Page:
Why You Need Multi-Armed Bandit Testing To Market Your Game
by Game Marketing Genie, on 28-Jul-2020 14:32:07
The gaming industry is ever-evolving. Although there are best practices and templates for game design, creating a game that will be a hit with players still has considerable challenges. Why? Because it's not easy to pre-determine how players will respond to the game.
Games have an infinite number of variations and design choices, and developers need to choose which content to promote to achieve improved user metrics. There is no right option for all gamers since people have their own preferences.
So, how do platforms like Netflix and Steam customize their promotions to users? They use multi-armed bandit (MAB) testing that allows them to systematically allocate more traffic to the best performing and variations while allocating less to the underperforming ones. Unlike A/B testing that goes through two distinct periods of exploration and exploitation, the bandit test is adaptive. It runs these two periods simultaneously to maximize the performance of your primary test metric across all the variations.
Before we explore how multi-armed bandit testing works, let's look at why A/B testing might not work best for you.
The problem of testing promotions in games
The main problem of using A/B testing to determine the best performing variations of game marketing content is that it does not maximize revenue for the developer. A/B tests take longer to reach statistical significance, and during this time, a majority share of your traffic is directed to poor converting variants.
Multi-armed bandit testing is a type of testing that uses machine learning to favor better performing variations of particular sets. For the purposes of marketing, these are ad sets. It is named after an experiment in which a gambler must choose between different slot machines with varying prizes in order to maximize the amount of money they receive. They could determine payout chances by slowly using every machine and noting down the data (A/B testing), or by focusing on just a few machines while collecting data and maximizing their use of those slots for a higher return (MAB testing).
MAB testing produces faster results since there is no need to wait for a single winning variation. They terminate the exploration phase much earlier than A/B tests because they require a much smaller sample size to determine the optimal group. They then dynamically reallocate traffic to whichever variation that's currently performing best while poorly performing variants increasingly receive less traffic. It’s all about giving the audience what they want, when they want it.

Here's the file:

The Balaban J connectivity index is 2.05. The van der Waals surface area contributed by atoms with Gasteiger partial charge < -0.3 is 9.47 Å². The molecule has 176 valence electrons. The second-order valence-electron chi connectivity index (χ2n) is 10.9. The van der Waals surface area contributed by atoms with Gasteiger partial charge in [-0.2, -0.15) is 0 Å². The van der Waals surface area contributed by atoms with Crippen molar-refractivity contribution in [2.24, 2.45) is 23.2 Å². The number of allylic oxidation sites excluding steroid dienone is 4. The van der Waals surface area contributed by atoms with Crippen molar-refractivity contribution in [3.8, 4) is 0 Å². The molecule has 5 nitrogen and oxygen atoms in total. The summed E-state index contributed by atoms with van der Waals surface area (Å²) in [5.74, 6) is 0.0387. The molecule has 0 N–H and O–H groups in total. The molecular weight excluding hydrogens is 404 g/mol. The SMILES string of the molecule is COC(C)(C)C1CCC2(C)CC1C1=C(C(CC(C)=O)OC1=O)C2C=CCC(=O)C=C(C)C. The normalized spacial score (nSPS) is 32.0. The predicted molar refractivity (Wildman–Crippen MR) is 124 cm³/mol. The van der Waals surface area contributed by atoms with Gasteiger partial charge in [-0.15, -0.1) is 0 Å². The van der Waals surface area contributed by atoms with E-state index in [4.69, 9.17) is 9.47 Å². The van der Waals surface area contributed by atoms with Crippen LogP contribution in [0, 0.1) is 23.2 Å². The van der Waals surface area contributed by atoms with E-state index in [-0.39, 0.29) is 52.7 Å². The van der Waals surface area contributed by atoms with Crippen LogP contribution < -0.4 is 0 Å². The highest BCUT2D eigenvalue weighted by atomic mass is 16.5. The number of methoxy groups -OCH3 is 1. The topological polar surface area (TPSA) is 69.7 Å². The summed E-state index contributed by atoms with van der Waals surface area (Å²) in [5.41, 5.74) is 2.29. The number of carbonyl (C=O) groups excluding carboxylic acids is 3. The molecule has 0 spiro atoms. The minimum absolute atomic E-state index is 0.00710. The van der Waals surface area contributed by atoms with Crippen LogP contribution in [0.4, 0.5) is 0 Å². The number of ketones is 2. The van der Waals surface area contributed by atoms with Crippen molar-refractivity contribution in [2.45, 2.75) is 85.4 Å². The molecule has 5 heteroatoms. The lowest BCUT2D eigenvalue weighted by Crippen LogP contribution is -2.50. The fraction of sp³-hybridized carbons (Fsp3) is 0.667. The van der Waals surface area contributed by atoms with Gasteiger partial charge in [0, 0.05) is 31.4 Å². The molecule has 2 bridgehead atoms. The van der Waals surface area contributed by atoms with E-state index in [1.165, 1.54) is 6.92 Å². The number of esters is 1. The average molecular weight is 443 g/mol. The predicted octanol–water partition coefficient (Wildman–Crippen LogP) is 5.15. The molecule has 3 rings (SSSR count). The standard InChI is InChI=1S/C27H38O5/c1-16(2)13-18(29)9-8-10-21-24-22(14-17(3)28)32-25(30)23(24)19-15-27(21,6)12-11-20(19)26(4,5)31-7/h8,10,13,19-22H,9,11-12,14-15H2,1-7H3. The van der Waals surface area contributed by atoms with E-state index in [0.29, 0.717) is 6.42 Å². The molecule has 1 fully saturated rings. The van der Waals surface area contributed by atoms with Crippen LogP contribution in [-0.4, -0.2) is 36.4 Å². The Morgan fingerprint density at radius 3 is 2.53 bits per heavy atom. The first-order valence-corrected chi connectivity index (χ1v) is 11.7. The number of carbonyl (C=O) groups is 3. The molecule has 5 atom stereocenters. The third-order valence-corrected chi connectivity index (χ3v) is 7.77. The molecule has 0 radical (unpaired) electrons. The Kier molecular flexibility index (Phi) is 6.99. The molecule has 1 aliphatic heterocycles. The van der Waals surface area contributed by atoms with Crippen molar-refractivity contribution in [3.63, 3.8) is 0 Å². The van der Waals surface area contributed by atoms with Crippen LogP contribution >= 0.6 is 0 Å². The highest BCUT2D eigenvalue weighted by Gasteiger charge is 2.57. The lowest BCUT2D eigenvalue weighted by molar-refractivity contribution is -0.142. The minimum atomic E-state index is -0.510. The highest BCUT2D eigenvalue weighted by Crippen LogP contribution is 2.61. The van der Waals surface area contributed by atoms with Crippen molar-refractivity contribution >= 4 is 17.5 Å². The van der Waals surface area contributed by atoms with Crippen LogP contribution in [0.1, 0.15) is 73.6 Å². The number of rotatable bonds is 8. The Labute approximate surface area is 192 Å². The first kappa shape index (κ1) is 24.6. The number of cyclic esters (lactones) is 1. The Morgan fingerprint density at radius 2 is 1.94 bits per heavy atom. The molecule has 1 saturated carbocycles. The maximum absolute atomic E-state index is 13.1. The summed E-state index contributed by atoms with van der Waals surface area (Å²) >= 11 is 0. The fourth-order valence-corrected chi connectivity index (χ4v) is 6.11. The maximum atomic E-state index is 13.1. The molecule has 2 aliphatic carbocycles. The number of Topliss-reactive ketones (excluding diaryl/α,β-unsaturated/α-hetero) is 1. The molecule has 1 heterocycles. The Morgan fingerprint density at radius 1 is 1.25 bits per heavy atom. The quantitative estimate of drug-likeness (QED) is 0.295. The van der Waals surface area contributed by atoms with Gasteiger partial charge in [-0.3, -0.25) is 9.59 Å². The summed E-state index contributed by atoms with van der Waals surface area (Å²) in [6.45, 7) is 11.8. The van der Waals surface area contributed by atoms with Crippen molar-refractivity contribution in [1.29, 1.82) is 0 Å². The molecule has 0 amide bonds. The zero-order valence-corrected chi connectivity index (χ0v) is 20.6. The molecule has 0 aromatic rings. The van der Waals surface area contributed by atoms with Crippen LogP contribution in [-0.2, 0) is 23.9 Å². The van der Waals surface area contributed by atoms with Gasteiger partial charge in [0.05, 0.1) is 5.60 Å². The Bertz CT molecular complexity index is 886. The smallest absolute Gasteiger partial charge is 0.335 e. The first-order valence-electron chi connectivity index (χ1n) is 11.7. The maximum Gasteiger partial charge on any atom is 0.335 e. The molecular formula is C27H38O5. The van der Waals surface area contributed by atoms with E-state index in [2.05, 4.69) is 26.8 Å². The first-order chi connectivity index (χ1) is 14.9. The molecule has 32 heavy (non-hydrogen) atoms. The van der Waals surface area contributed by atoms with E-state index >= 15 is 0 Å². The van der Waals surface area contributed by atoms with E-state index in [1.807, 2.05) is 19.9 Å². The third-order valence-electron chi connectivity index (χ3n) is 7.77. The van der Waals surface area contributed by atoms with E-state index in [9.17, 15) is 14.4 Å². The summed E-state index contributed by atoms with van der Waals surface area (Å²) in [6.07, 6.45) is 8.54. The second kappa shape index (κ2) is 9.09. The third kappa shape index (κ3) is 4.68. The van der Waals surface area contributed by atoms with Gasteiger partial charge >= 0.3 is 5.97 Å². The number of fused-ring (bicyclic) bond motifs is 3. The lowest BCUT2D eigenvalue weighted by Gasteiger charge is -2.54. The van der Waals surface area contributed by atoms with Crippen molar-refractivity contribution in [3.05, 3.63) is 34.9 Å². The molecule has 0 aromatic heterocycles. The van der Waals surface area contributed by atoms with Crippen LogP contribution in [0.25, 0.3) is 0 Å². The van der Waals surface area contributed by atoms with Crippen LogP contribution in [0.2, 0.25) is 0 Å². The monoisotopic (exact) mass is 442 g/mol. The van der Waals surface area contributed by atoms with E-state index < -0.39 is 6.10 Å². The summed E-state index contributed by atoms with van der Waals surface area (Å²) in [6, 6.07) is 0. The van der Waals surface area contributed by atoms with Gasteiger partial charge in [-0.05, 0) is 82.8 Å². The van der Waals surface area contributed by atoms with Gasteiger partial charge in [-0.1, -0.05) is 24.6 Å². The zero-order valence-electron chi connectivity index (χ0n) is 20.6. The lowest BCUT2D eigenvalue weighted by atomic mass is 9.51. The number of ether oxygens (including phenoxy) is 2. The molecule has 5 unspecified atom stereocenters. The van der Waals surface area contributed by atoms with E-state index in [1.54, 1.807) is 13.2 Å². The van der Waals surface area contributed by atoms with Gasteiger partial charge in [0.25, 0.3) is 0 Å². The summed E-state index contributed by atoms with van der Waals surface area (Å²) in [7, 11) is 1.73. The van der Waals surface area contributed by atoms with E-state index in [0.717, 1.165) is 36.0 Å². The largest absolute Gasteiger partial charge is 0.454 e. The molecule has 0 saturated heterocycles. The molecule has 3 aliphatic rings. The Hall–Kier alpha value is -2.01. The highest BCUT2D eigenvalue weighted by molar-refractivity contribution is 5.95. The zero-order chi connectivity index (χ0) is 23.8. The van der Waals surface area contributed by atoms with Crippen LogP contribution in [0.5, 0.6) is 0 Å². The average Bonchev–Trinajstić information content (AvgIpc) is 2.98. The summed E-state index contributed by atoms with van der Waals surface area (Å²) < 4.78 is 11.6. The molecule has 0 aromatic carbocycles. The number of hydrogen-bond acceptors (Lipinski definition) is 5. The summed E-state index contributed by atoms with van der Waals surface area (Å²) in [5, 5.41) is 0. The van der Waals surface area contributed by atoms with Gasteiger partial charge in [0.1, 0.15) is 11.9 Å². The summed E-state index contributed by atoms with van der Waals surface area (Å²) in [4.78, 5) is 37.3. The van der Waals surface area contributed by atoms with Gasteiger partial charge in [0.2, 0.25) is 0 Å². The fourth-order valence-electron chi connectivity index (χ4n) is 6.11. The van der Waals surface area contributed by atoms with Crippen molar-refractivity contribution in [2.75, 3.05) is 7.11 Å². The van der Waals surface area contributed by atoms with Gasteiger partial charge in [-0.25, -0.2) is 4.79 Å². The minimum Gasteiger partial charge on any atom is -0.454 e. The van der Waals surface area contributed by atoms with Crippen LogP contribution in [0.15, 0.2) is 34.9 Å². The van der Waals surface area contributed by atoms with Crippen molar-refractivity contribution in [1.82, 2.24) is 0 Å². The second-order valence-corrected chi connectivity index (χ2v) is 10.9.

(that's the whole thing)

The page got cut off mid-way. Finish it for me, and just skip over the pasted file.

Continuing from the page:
This helps developers gain as much value as possible from the leading variants during the testing lifecycle, thus avoiding the opportunity cost of promoting sub-optimal experiences to gamers. Marketing experts like to call this earning while learning. You need to learn (exploration) to figure out what works for your game and what doesn't, but to earn (exploitation), you have to implement what you have learned.
Also, MAB testing doesn't require constant supervision and modifications like A/B testing. Multi-armed bandit algorithms are adaptive and can continuously go about their job without the need for further input or adjustments. It also supports a lot of variations and will eventually converge on the best variants as it collects more data.
Figure 1: Illustration of A/B vs. MAB testing. Source: FROSMO
Testing the best variant possible
A/B testing often offers less optimal variants as the best variants. When running such tests, one option frequently appears to be performing better, and developers decide or are forced to decide to end the experiment early and move everyone to the best-performing variation before they get significant results. Unfortunately, this often leads to choosing a variant that would be reversed once more data is gathered.
MAB testing, on the other hand, switches between learning how different variants perform to using optimal variants for the best performance. It is machine learning that constantly tests and optimizes for the best response. This relieves the pressure of ending a test early and settling on the poor-performing variant as the best variant, as is the case with A/B testing.
There isn't one best result
Anyone who has performed an A/B test to compare similar aspects of a promotional event would have noticed that the results aren't always binary. Although when planning a test, it's normal for players to gravitate towards one of the variants, the reality is that the difference in conversion for two or more variants is usually minimal, even less than 5 percent. Sometimes, more than one variant will get great results.